Advice: In your résumé or cover letter, highlight how you’re working on obtaining required credentials or education. This also is an opportunity to describe ways you exceed requirements if you already have certifications and specialty continuing education.
3 Have you told your current employer about the potential career change?
If you’re considering an internal move, you may need to get an endorsement from your current supervisor. If you’re seeking an external move, decision-making can be a bit more complicated. The lag time between submitting an application to being screened and ultimately selected can be weeks to months. On one hand, you want to be honest and transparent with your current employer, but signaling your intent to leave an organization can create tension.
Advice: This is where career planning can be pivotal. Ideally, long before you consider a move, communicate your long-term plans to your employer. For example, let’s say I’m your supervisor and for the last 2 years you’ve been one of my valued clinicians. During our annual evaluations you’ve told me that you’re interested in a leadership position. One of my roles as your supervisor is to help you meet your career goals, preferably enabling you to advance within our organization. If you decide to pursue an opportunity that is external, I would be disappointed but would support your decision, assuming you provided sufficient notice.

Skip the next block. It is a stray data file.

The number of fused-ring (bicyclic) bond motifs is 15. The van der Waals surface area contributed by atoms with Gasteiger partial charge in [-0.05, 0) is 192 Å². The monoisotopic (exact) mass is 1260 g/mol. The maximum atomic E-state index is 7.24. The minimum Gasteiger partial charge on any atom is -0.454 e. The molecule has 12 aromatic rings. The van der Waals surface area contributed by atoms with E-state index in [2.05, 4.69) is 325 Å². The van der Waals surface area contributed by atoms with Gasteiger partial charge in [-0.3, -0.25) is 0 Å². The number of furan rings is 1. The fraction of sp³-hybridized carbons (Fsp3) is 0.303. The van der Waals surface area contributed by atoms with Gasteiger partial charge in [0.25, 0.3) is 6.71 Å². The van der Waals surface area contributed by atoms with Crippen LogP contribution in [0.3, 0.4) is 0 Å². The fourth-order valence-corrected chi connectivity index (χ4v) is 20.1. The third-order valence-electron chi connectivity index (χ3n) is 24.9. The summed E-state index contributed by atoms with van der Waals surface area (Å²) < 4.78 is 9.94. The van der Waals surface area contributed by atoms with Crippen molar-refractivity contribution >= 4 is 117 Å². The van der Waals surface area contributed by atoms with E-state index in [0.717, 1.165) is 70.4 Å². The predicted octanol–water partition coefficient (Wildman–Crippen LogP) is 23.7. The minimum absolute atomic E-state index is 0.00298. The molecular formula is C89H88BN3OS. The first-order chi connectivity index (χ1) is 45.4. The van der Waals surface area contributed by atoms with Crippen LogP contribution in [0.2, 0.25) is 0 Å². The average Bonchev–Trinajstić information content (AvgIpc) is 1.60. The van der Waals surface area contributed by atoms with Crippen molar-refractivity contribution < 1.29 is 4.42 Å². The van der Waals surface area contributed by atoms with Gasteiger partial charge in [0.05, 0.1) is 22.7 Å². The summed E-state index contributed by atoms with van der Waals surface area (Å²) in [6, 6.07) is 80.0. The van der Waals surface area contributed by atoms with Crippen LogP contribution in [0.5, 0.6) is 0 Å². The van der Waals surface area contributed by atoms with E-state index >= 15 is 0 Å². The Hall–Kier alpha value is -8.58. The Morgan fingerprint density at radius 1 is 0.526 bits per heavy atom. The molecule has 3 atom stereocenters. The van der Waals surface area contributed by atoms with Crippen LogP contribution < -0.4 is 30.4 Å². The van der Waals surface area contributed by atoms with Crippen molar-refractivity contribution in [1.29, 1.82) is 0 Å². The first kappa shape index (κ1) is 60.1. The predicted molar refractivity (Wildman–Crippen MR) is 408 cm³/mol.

4 Are you comfortable with change?
This is a tumultuous time for healthcare. Leaders have to view change as a never-ending journey. Learn as much about the organization as you can through online research and conversations with others who work (or have worked) there. The information you gather may provide some degree of insight into changes that could be on the horizon. As a leader, you’ll be expected to facilitate change by working with your team and interprofessional colleagues.
Advice: If you’re change averse, challenge that thinking. Change is normal. You may encounter problems with planning and implementation, but change is inevitable.
5 Are you comfortable with conflict?